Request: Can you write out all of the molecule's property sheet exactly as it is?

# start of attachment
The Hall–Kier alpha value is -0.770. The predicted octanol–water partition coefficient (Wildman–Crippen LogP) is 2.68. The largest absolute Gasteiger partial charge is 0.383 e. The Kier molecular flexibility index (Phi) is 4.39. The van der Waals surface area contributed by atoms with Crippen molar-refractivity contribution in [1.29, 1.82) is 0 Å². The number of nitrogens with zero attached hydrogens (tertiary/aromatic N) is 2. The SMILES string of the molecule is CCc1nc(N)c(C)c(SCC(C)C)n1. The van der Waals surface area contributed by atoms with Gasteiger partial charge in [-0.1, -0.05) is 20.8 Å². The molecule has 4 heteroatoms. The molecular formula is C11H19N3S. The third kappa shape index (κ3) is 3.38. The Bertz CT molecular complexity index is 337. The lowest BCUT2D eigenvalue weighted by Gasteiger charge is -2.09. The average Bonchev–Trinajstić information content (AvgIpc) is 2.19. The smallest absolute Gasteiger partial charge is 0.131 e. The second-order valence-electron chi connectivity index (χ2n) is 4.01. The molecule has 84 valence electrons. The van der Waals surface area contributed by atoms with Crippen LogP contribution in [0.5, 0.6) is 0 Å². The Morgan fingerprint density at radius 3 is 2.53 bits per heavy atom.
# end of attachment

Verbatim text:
The Hall–Kier alpha value is -0.770. The predicted octanol–water partition coefficient (Wildman–Crippen LogP) is 2.68. The largest absolute Gasteiger partial charge is 0.383 e. The Kier molecular flexibility index (Phi) is 4.39. The van der Waals surface area contributed by atoms with Crippen molar-refractivity contribution in [1.29, 1.82) is 0 Å². The number of nitrogens with zero attached hydrogens (tertiary/aromatic N) is 2. The SMILES string of the molecule is CCc1nc(N)c(C)c(SCC(C)C)n1. The van der Waals surface area contributed by atoms with Gasteiger partial charge in [-0.1, -0.05) is 20.8 Å². The molecule has 4 heteroatoms. The molecular formula is C11H19N3S. The third kappa shape index (κ3) is 3.38. The Bertz CT molecular complexity index is 337. The lowest BCUT2D eigenvalue weighted by Gasteiger charge is -2.09. The average Bonchev–Trinajstić information content (AvgIpc) is 2.19. The smallest absolute Gasteiger partial charge is 0.131 e. The second-order valence-electron chi connectivity index (χ2n) is 4.01. The molecule has 84 valence electrons. The van der Waals surface area contributed by atoms with Crippen LogP contribution in [0.5, 0.6) is 0 Å². The Morgan fingerprint density at radius 3 is 2.53 bits per heavy atom.